Frakt provides a litany of therapies-since-found-not-to-work-or-even-do-harm, including hormone replacement for post-menopausal women. The only drug he specifically names is Vioxx®, the “miracle” anti-inflammatory pulled from the market when it was found to cause heart disease (at least publicly found; the manufacturer actually knew it before it was released!). He also mentions “tight blood sugar control in critically ill patients” (and actually, probably most patients). This certainly relates to drug. The plethora of new, expensive, and marginally advantageous diabetes drugs is a testimony to their profitability. Ironically, it is often the same physicians who are unwilling to give up on treatments that are unproven or even proven to be of no benefit or of harm who are the first to begin using new (and, redundantly) more expensive drugs heavily promoted by the manufacturers.

Of course, it is not just diabetes drugs that are expensive. Compared to some of the newer drugs for rare diseases they seem like a bargain. In “The $6 million drug claim”, Times writers Katie Thomas and Reed Abelson discuss a woman who has $1 million in drugs to treat her condition in her refrigerator! While in her case they were paid for by her husband’s union, the cost can still be backbreaking: “At one point in 2018, for every hour that one of the union’s 16,000 members worked, 35 cents of his or her pay went to Alexion to cover the Pattersons’ prescriptions.” And what about those who have poor insurance, or no insurance? Or a union that goes bankrupt paying for them? Alexion, of course, does well, though.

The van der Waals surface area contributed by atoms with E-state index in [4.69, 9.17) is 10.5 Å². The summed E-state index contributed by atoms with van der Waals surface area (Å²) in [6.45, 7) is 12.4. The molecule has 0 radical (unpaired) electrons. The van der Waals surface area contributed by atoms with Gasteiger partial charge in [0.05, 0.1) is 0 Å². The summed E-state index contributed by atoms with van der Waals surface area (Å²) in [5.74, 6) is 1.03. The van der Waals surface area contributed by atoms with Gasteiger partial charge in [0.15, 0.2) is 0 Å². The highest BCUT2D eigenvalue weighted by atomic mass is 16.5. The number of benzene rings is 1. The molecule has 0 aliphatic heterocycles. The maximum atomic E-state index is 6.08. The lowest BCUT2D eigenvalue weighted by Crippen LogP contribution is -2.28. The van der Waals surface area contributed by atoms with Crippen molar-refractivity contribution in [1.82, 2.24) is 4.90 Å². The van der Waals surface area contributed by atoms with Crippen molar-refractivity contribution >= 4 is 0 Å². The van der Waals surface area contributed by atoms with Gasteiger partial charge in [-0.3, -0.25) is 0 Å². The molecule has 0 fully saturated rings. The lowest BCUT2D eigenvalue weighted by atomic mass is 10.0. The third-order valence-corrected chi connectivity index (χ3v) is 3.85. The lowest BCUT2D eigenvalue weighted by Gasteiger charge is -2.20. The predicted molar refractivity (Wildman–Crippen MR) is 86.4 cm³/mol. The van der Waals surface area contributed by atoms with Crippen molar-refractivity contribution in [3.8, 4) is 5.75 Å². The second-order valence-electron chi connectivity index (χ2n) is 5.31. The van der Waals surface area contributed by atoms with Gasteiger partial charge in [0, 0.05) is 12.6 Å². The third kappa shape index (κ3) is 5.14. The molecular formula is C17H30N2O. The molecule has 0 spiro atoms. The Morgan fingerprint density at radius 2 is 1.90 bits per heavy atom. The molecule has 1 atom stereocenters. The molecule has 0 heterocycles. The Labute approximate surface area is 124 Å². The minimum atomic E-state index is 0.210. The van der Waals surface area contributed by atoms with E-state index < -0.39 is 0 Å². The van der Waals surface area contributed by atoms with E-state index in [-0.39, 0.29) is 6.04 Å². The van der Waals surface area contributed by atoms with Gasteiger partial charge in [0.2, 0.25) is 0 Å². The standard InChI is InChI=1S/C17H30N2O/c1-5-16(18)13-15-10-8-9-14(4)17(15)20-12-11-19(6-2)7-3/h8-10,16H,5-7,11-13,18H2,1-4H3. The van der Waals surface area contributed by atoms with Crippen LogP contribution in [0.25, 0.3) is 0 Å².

A new law allows “gravely ill” patients the “right to try” drugs that the FDA has not approved. It sounds good; as a friend told me “I figure if I’m going out and they want to try something that might kill me I haven’t got much to lose. At best I’m cured. At worse, I go out but knowledge is gained.” Except for maybe dying sooner or more painfully, or possibly going bankrupt. It is not uncommon for doctors to suggest something new, unproven, or even a treatment that has already failed, one more time. Not everyone in this country has good insurance, and if your insurance company appropriately refuses to pay because there is no evidence of efficacy (yes, they are sometimes right!), you are on the hook for the bill. You may be dying, but your family may need the money you were saving for retirement. Thus, there may be a great deal to lose.